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Phil Berry goes through inventory at Beads & Things, the intricate craft business he runs alongside his wife, Jo, in Athens, Ohio.

Beads & Things owners only work for fun

The walls of Beads & Things are lined with tables and shelves that are covered with relics of the past and present. Music from all decades courses through the rooms on the first floor of the house, where owners Jo Merkle and Phil Berry live part-time. 

“It’s terrific having an apartment above the bead store, especially yesterday when we worked so hard and so late just cleaning up,” Merkle said. 

The first time Merkle started working with beads, she was with her Brownie troop. Her mother was the leader, and they were beading moccasins. She said that is when her love of beads started. 

Now, she beads with Berry, her husband, at Beads & Things, an arts and crafts shop that Merkle opened in 1990. She had $400 worth of inventory to sell when she and her husband first started. The shop is now filled with tables and bookshelves full of beads, jewelry and other creations.     

According to its website, Beads & Things is “the place for creativity” and “celebrates the world and your expression in it.” Merkle opened the shop out of the house she shares with Berry on 8 N. Shafer St.

When Merkle told Berry about her desire to open a shop to create, gather and sell beads, Berry didn’t plan on getting involved. 

“At first, I wasn’t going to work; I didn’t have any intention,” Berry said. “This is Joey’s thing, you know?”

He told Merkle, who he calls “Joey,” that he would help her put down the floor and get the shop together before it was opened. 

“Famous last words,” Berry joked. 

Merkle moved to Athens in 1971 to start her freshman year at Ohio University. Her time at OU didn’t last long, but she wanted to stay in Athens. She bought a house in 1982 which turned into the location for Beads & Things.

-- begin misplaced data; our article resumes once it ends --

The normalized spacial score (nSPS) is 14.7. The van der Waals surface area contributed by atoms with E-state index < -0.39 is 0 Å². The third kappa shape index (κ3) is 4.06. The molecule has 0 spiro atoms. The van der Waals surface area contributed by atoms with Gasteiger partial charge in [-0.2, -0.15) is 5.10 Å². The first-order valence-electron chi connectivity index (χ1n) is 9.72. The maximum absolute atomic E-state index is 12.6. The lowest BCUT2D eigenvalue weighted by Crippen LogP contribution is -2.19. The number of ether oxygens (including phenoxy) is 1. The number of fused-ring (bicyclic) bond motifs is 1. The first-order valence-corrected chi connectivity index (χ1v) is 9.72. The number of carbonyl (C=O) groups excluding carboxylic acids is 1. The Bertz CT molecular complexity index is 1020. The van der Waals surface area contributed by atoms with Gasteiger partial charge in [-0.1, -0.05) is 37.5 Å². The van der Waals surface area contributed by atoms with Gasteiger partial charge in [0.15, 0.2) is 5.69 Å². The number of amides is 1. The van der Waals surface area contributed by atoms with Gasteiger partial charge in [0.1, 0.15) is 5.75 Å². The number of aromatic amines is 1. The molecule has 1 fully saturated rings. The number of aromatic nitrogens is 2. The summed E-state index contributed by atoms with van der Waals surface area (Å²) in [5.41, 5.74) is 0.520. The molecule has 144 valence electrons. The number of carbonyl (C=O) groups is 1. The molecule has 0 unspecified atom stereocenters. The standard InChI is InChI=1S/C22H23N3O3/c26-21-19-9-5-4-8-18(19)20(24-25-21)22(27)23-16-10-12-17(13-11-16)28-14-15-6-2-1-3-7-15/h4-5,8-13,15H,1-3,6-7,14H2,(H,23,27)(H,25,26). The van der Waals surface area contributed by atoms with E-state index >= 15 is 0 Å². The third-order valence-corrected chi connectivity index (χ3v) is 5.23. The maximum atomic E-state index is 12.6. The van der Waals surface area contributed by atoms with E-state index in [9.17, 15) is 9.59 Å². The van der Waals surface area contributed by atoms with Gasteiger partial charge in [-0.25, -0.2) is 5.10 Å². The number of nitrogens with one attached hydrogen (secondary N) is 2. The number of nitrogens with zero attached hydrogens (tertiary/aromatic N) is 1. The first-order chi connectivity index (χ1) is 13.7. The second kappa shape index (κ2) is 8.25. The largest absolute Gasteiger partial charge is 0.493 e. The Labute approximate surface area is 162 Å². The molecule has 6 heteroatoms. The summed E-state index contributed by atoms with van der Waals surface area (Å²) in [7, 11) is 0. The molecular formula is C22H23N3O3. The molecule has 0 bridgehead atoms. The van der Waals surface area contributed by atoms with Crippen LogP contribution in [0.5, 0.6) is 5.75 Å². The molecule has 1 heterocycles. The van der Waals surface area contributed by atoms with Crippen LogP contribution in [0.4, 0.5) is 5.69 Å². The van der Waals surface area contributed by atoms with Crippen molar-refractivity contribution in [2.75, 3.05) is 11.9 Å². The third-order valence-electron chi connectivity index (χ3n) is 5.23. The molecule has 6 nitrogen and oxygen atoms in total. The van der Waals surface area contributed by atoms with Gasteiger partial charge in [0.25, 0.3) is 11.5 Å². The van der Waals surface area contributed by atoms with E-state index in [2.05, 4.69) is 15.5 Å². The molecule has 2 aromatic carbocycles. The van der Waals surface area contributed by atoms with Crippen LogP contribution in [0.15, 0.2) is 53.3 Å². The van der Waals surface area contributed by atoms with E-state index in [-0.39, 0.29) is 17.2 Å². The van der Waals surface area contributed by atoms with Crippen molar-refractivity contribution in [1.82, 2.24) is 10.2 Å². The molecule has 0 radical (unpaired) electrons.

“I realized if I wanted to stay in Athens, I would have to create my own opportunities,” Merkle said. “I was kind of bored with the courses I was taking.”

Berry said between the two of them, they like to call her a “45-year-freshman.”

“She told her parents that it was not in their best interest to continue funding her education,” Berry said. “She just wanted to work.”

Both are from northeast Ohio; Merkle from the west side of Cleveland and Berry from further east. Berry didn’t go to college. Instead, he worked a variety of jobs from construction and carpentry to bartending. 

It was when Berry was visiting friends and relatives in Athens that he decided to stay. After he moved, he and Merkle shared the same circle of friends. They got together in 1984, just six years before Merkle opened Beads & Things. 

“I had a small bookkeeping business for a while, but it just wasn’t enough color,” Merkle said. “It was not something I was going to go forward with because it wasn’t so much fun.”

Merkle and Berry traveled across the country early in their relationship and started digging for things like quartz crystals in Arkansas and collecting beadwork from New Mexico. As the couple’s collection of beads grew, Merkle’s desire to share her discoveries with people back home grew with it.